“The most important search engine is still the one in our minds.” Jon Bradshaw, shared founder of the consultancy Brand Traction in an article in 2022.
By making brands memorable at the point of buying, you find a way to remain consumer’s brains, not just their phones. In other words, effective communication works by winning mental real estate, not just taking up space.
If your brand doesn’t get recalled in a buying situation, it isn’t likely to get bought – period. People mostly buy what they easily remember, and brain engine optimisation increases the odds of being remembered.
Category Entry Points (CEPs) are the real keywords
According to Professor Jenni Romaniuk’s research from the Linkedin B2B Institute, consumers will tap into memories in buying situations. Or what the Professor calls ‘Category Entry Points’ (CEP). Think of them as ‘mental keywords’, as opposed to the ‘Search keywords’ we are familiar with.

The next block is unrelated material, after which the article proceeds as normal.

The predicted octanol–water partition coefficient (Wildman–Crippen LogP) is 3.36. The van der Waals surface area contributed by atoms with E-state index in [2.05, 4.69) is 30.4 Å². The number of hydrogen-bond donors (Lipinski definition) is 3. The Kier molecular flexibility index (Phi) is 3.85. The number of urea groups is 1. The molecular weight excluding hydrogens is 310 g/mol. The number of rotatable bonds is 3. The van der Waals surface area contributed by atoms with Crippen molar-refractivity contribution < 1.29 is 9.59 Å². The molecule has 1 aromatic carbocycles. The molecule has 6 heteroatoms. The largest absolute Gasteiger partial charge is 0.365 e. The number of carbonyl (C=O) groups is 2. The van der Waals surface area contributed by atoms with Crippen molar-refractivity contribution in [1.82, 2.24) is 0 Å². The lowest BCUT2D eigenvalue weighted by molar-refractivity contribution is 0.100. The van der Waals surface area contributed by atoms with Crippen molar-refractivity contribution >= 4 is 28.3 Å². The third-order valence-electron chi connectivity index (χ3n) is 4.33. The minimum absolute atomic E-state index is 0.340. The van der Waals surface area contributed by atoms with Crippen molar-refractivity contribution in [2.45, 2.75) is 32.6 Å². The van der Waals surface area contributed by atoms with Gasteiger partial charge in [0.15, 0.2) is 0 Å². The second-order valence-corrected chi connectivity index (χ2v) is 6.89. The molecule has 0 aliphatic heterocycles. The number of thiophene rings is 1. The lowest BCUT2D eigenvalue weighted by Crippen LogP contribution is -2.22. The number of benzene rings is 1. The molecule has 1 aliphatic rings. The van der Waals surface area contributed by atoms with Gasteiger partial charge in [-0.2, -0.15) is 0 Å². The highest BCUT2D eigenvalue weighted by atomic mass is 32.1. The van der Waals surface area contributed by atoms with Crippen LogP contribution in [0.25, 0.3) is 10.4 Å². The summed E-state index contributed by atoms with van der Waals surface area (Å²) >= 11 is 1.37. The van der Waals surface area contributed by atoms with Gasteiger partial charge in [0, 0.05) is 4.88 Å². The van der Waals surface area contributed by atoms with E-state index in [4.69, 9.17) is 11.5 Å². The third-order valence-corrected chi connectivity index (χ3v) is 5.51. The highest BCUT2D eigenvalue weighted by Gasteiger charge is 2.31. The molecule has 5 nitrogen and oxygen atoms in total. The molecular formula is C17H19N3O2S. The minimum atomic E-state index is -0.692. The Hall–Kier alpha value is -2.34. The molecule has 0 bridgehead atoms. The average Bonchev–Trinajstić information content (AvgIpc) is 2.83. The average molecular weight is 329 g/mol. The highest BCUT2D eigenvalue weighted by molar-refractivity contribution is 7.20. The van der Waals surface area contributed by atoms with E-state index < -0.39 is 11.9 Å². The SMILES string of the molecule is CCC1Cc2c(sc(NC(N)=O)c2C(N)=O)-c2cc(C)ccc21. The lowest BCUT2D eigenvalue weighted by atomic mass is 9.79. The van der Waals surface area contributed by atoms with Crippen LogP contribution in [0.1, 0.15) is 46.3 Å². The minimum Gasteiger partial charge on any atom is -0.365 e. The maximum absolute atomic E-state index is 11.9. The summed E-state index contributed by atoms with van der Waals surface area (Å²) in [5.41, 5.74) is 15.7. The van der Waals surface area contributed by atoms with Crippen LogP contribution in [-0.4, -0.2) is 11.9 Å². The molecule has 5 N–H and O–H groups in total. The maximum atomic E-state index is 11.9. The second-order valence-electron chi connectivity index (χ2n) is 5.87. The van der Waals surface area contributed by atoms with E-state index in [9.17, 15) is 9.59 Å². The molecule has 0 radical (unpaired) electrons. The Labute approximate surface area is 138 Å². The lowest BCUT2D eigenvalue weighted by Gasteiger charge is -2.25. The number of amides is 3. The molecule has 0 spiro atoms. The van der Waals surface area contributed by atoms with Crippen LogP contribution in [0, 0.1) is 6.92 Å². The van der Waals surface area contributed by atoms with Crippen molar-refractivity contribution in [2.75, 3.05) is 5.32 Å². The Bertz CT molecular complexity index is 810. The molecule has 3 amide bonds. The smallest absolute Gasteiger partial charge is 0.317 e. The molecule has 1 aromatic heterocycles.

A good way to identify ‘Category Entry Points’ relevant for brands is to start with five basic questions:
Why: The motivation, goal, purpose of consumption.
When: Occasion or timing of activities.
With what: What else is co-purchased or consumed.
With whom: Other people involved.
Let’s take a relatable example – say Domino’s.
Why: Make football nights more memorable with the perfect football-watching party and pizzas.
When: Sunday night: ‘Game Day’.
Where: At home, in front of the screen.
With what: Besides football, pizzas go well with carbonated drinks, beer and chips.
With whom: With friends and colleagues.